Carbohydrates should make up the bulk of a healthy diet. Approximately 45 to 65 percent of your total calories should come from a carbohydrate source. A healthy carbohydrate is a soluble fiber. Soluble fiber is a healthy and smart food to eat. It can help you lose weight and can even reduce your risk for chronic diseases.
Carbohydrates encompass many types of foods, including grains, milk, fruit sugars and fibers. A soluble carbohydrate refers to the fiber category of carbohydrates. There are two types of fibers found naturally: soluble and insoluble. A soluble carbohydrate is a soluble fiber.
Fiber, by nature, is indigestible. This means although your body can break it down, it cannot absorb it. When soluble fiber passes through your digestive system, bacteria inside of your intestines go to work on it. Soluble fiber turns into a gummy substance that bonds with water. Soluble fiber is termed as such because it can dissolve in water.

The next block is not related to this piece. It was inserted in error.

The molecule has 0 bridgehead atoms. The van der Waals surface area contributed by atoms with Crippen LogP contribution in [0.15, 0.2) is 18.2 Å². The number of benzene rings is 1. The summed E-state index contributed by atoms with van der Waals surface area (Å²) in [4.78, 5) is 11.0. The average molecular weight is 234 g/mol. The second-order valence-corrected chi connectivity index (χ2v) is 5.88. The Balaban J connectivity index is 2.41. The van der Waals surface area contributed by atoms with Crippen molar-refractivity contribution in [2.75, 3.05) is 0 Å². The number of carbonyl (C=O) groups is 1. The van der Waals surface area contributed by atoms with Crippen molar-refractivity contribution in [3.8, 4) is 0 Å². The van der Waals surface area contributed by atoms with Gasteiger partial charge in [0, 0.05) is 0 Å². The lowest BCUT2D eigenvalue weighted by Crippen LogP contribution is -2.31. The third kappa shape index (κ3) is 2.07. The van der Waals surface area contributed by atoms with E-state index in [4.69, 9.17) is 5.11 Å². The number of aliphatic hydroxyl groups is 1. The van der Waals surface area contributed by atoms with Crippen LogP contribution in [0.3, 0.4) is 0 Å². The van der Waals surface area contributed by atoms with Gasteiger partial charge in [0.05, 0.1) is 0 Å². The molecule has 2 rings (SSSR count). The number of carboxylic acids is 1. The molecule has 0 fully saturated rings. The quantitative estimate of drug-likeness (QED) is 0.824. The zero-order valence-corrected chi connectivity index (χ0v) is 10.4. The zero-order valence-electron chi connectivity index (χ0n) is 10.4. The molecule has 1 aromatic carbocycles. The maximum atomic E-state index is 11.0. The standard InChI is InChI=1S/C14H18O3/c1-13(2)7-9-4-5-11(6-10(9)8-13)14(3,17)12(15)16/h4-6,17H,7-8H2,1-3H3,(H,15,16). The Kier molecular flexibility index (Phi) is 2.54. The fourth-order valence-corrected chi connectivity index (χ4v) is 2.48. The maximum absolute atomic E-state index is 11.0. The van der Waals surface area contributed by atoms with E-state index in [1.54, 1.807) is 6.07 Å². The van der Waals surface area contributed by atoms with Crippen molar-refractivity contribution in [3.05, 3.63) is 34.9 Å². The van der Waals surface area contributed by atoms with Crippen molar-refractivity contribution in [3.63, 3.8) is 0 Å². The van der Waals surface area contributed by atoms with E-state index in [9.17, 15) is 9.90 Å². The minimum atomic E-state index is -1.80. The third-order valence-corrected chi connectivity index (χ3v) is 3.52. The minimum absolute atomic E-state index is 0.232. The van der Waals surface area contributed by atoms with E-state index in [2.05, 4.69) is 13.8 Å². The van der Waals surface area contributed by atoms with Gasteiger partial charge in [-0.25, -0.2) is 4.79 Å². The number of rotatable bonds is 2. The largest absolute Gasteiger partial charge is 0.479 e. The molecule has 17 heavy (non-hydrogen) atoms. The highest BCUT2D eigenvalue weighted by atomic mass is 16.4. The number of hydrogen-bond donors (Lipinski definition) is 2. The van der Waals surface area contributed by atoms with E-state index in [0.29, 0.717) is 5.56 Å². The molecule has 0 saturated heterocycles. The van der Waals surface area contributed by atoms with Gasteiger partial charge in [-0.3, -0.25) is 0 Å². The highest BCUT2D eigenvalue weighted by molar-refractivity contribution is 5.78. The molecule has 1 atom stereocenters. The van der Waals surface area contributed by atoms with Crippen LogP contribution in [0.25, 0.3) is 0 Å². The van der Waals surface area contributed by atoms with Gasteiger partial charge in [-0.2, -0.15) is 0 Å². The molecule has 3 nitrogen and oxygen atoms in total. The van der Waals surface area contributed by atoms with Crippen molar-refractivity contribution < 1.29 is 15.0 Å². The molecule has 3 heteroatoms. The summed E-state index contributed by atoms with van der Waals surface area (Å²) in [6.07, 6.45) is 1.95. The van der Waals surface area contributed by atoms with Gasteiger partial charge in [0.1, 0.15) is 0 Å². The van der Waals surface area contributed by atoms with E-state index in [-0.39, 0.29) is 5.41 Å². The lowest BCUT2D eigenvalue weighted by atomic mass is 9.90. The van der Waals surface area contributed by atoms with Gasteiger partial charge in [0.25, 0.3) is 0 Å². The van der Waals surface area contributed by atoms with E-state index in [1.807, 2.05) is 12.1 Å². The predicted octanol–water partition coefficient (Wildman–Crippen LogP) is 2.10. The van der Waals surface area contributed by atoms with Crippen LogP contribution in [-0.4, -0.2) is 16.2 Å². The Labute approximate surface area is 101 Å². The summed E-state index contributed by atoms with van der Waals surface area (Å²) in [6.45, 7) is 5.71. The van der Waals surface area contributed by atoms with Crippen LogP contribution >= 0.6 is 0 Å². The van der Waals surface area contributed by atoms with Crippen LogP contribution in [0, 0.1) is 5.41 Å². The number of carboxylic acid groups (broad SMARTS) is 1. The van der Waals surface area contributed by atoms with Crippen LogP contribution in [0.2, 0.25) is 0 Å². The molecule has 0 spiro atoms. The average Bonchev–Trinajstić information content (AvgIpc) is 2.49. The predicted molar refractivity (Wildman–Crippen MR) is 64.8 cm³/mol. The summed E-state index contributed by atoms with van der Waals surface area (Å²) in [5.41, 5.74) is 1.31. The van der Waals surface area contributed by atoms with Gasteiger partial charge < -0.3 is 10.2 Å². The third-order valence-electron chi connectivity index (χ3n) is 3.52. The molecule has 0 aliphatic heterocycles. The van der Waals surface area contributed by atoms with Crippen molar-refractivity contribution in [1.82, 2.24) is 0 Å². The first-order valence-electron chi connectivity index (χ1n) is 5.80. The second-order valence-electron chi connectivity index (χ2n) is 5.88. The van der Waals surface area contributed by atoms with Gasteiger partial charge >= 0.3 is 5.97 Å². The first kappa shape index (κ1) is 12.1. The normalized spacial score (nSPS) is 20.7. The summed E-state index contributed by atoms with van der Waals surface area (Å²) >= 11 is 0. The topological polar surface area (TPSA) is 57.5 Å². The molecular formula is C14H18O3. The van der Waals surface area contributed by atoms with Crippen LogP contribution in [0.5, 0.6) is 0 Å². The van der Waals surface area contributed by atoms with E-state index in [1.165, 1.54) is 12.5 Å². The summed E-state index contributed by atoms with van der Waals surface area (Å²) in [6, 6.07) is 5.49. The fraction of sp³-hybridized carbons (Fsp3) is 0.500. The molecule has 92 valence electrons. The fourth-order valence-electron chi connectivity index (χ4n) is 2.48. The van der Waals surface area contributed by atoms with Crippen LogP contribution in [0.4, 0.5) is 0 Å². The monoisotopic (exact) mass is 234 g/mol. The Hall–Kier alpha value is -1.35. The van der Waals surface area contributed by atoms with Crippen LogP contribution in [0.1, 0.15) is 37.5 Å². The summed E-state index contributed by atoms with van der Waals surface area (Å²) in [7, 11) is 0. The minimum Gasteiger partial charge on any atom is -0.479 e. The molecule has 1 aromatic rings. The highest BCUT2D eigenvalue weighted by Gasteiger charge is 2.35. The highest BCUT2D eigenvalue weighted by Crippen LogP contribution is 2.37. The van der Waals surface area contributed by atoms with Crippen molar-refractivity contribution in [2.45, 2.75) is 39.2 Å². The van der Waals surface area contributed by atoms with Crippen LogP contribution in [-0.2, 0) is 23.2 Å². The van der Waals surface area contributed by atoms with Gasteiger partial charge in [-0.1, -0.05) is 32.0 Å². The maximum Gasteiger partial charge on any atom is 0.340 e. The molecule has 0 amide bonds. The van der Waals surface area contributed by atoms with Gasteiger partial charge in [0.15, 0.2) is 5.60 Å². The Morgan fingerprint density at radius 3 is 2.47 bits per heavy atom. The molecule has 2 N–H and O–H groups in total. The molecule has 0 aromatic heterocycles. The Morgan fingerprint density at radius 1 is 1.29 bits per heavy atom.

Benefits of Soluble Carbohydrates
A soluble carbohydrate can help to control your weight, your blood glucose and your cholesterol. Since soluble fiber absorbs water, it fills up your gut. As it travels through your digestive system, its form increases in size. This helps to reduce your hunger cravings and control your eating, which may lead to weight loss. Soluble fiber, also because of its form during digestion, can block the absorption of other nutrients. In doing so, other carbohydrates that might spike your blood glucose do not enter your bloodstream. Instead, there is a modest rise in glucose over time that can offer you better blood sugar control. This is why soluble fiber can help to lower your cholesterol. It blocks the absorption of fat and cholesterol by your intestines, as well.
Sources and Recommendations
According to the Mayo Clinic website, recommendations for fiber intake vary by age and gender. For a male under 50 years old, fiber intake should be about 38 g per day. For a female under 50 years old, fiber intake should remain around 25 g per day. A male over 50 needs 30 g per day and a female over 50 needs 21 g per day. Sources of soluble fiber include oats, nuts, seeds, beans, legumes, fruits and vegetables.
- "Nutrition: Concepts and Controversies"; Frances Sizer and Eleanor Whitney; 2004.
- Mayo Clinic.com; Dietary Fiber: Essential for a Healthy Diet; November 5, 2010
- Medline Plus; Soluble vs. Insoluble Fiber; Jennifer K. Mannheim, ARNP; July 21, 2010